Hikari Kikai Seisakusho is leading the industry thanks to a wide range of technologies from machine tools technology or cutting tool technology, to laser technology in order to cater their services for a wide range of industries.
We would like to begin by getting your opinion on the premise of this report. It is our view that it is a very exciting and very critical time for Japanese manufacturers. After three years of supply chain disruptions and ongoing tensions between the United States and China, we are seeing an exodus of manufacturers from the Chinese sphere of influence. At the same time, we are seeing multinationals around the world diversifying their supply chains with a focus on reliability. Here we believe is an opportunity for Japanese manufacturers. Considering their long history of advanced technology and high quality, their reputation for being highly reliable and trustworthy business partners, and now with a severely depreciated JPY, Japanese manufacturers have a perfect chance to re-establish themselves as major players on the international stage, especially in B2B niche markets. We would like to hear your view. Do you agree with this premise? Why or why not?
I agree with you that this is a great opportunity for Japanese manufacturers. Change is an opportunity. Companies need to take active actions to seize this opportunity and use it to their advantage. Talks on economic security are also becoming a driving force for pushing Japanese companies forward. In the past, conventionally the cost of production was the main feature that determined the production of products. However, now, economic security needs to be considered. Rising tensions between the US and China have created risks linked to the Taiwan Strait. Due to the combination of all these factors, companies are trying to hedge the risks. Another aspect to consider is global inflation. This is especially the case with rising labor costs in China. It has presented new opportunities to Japanese manufacturing companies. These are the advantages. However, there is also a downside to it. SMEs account 99.7% of Japanese companies, with 87% being small-sized companies. Although there may be big opportunities right now, whether these small-sized companies can seize these opportunities or not is another matter.
It is safe to say that Japan has a conservative business culture. As you mentioned, SMEs account for 99.7% of Japanese companies. These SMEs can often be a little hesitant when it comes to making big decisions. As somebody with a very international profile and international experience, how has your approach to seizing this opportunity differed from other SMEs? What actions have you taken since the Covid-19 pandemic eased up to take advantage of the current macroeconomic environment?
We are currently putting our emphasis on the communication and promotion of our products in English as this will help us to expand our supply chain. Conventionally, we were included mainly within the Asian supply chain. However, we want to expand our supply chain to Western countries to take advantage of the depreciation of the JPY. To do so, it is necessary to have unique and high-quality products.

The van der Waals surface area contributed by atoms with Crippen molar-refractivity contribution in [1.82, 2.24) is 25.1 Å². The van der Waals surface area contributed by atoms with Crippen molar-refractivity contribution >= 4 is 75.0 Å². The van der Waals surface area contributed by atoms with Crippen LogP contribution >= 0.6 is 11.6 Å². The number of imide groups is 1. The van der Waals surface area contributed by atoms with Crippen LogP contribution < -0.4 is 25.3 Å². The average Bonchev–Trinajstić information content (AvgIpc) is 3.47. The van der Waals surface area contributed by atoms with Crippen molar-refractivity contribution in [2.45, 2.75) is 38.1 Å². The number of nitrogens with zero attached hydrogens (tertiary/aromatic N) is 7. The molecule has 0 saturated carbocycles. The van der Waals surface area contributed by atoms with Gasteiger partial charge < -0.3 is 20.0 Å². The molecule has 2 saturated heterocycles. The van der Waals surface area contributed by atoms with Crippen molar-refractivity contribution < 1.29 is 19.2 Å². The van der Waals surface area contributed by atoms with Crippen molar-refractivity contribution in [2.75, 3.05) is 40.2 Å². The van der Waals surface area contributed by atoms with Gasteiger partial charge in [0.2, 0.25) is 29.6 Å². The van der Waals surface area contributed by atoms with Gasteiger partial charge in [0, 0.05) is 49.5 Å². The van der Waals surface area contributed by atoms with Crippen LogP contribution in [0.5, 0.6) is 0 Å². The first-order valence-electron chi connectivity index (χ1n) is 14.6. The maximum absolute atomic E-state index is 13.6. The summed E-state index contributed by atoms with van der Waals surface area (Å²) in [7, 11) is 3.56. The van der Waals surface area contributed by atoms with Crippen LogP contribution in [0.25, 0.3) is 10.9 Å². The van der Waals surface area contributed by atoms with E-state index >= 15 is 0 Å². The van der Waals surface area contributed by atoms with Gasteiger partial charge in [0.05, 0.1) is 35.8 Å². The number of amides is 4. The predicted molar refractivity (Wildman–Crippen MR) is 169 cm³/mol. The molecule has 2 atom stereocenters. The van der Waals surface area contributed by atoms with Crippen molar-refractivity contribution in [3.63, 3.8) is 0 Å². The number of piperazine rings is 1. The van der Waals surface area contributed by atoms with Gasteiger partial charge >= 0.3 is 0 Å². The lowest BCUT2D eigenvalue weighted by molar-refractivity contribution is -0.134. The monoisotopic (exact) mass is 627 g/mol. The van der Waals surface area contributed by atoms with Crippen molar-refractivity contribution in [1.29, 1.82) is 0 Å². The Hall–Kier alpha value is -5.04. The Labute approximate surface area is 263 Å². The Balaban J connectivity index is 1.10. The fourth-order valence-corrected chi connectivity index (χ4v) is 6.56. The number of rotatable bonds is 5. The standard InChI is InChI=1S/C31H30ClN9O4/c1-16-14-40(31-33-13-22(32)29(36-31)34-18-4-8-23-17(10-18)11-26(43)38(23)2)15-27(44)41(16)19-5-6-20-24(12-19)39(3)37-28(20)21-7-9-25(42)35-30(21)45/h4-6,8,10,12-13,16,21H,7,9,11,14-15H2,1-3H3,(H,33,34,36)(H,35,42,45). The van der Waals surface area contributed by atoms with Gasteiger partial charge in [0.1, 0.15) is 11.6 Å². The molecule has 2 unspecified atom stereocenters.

Your company has fantastic technology and plays a very important role in manufacturing unique grinding machines to produce high precision parts for indispensable products. One of your technologies that we are particularly interested in is your ultra-fine processing laser cutting technology which has a variety of different niche applications from semiconductor manufacturing tools to display manufacturing, as well as the automotive sector for components and medical equipment. Which of these markets is the most promising for this technology and the one that you are putting the most emphasis on?
Our main focus right now is on developing our ultra-fine laser-cutting technology which has many applications as you mentioned. One of its main applications is in the growing EV field. In the past, our machinery was used for iPhone shutter manufacturing. Today, we are seeing new emerging fields such as glass panels as well as film and glass composite types of materials. We are currently developing the world’s fastest laser cutting technology that caters to these new types of materials. We are also engaged in a national research project "R&D Support Program for Growth-Oriented Technology SMEs: Go-Tech Research Project ” which started this year.
We know that sometimes you cannot give away too many details, but we would like to press a little bit, as it is very interesting. Could you tell us a little more about your role in this national project for new materials?
Go-Tech Research Project that we are involved in is focused on developing a new type of glass material. With the advent of EVs, the glass display needs to be thinner and deformed/irregular shaped. As it is used for automobiles, it also needs to be robust and resistant to environmental change. We are currently carrying out research to achieve this. The thinner the glass, the more difficult it is to process with conventional tools. As laser processing is conducted with optical energy, i.e. non-contact processinng, the physical load on the glass material is minimal, which comes down to laser processing as the suitable processing method for thin fortified glass.
This laser-cutting technology uses a ultrashort pulse laser, which allows it to work with thin materials. However, since the laser needs to absorb the light when it is cutting, it becomes harder to control due to the transparency and thinness of the glass. Oftentimes resin film is coated on the surface of the glass. The resin and the glass require different cutting conditions which makes the laser cutting control even more difficult. The key is to develop improved laser control as well as machine control technology. We have accumulated extensive know-how when it comes to machine tool production and we have engineers in-house who specialize in a ultrashort pulse laser cutting technology for glass and resin film. This has allowed us to create a synergetic effect within our company and this was one of the reasons why our company was selected for the national project.